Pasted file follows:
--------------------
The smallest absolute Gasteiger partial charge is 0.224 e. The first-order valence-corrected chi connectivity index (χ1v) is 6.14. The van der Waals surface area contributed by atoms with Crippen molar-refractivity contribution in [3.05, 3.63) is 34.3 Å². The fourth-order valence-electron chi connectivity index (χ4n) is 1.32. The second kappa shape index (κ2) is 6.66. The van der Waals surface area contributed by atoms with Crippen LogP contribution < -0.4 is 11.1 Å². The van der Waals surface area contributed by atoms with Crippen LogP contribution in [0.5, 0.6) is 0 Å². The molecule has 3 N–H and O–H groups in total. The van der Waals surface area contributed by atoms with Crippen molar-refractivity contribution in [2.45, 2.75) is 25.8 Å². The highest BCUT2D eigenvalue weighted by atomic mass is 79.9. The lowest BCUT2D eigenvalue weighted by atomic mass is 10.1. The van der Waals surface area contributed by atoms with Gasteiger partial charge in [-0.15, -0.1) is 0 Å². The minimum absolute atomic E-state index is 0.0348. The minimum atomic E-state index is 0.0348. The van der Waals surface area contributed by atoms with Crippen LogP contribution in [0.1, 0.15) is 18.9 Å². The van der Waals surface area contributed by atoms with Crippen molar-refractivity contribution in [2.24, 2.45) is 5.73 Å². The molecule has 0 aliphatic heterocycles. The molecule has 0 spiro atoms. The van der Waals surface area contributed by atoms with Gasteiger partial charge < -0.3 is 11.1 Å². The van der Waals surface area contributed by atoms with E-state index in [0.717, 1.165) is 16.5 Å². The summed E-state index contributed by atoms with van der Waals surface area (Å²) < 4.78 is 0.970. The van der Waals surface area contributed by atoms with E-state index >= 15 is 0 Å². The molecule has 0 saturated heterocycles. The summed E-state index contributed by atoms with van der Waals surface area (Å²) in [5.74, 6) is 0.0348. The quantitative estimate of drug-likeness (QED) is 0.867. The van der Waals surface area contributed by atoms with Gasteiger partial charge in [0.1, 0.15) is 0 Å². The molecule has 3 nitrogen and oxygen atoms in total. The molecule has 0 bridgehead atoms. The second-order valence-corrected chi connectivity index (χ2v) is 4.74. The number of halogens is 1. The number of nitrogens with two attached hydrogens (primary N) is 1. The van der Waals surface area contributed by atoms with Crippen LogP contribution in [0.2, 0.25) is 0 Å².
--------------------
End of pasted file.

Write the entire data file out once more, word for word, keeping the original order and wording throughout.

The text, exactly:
The smallest absolute Gasteiger partial charge is 0.224 e. The first-order valence-corrected chi connectivity index (χ1v) is 6.14. The van der Waals surface area contributed by atoms with Crippen molar-refractivity contribution in [3.05, 3.63) is 34.3 Å². The fourth-order valence-electron chi connectivity index (χ4n) is 1.32. The second kappa shape index (κ2) is 6.66. The van der Waals surface area contributed by atoms with Crippen LogP contribution < -0.4 is 11.1 Å². The van der Waals surface area contributed by atoms with Crippen LogP contribution in [0.5, 0.6) is 0 Å². The molecule has 3 N–H and O–H groups in total. The van der Waals surface area contributed by atoms with Crippen molar-refractivity contribution in [2.45, 2.75) is 25.8 Å². The highest BCUT2D eigenvalue weighted by atomic mass is 79.9. The lowest BCUT2D eigenvalue weighted by atomic mass is 10.1. The van der Waals surface area contributed by atoms with Gasteiger partial charge in [-0.15, -0.1) is 0 Å². The minimum absolute atomic E-state index is 0.0348. The minimum atomic E-state index is 0.0348. The van der Waals surface area contributed by atoms with Crippen LogP contribution in [0.1, 0.15) is 18.9 Å². The van der Waals surface area contributed by atoms with Crippen molar-refractivity contribution in [2.24, 2.45) is 5.73 Å². The molecule has 0 aliphatic heterocycles. The molecule has 0 spiro atoms. The van der Waals surface area contributed by atoms with Gasteiger partial charge < -0.3 is 11.1 Å². The van der Waals surface area contributed by atoms with E-state index in [0.717, 1.165) is 16.5 Å². The summed E-state index contributed by atoms with van der Waals surface area (Å²) < 4.78 is 0.970. The van der Waals surface area contributed by atoms with E-state index >= 15 is 0 Å². The molecule has 0 saturated heterocycles. The summed E-state index contributed by atoms with van der Waals surface area (Å²) in [5.74, 6) is 0.0348. The quantitative estimate of drug-likeness (QED) is 0.867. The van der Waals surface area contributed by atoms with Gasteiger partial charge in [0.1, 0.15) is 0 Å². The molecule has 3 nitrogen and oxygen atoms in total. The molecule has 0 bridgehead atoms. The second-order valence-corrected chi connectivity index (χ2v) is 4.74. The number of halogens is 1. The number of nitrogens with two attached hydrogens (primary N) is 1. The van der Waals surface area contributed by atoms with Crippen LogP contribution in [0.2, 0.25) is 0 Å².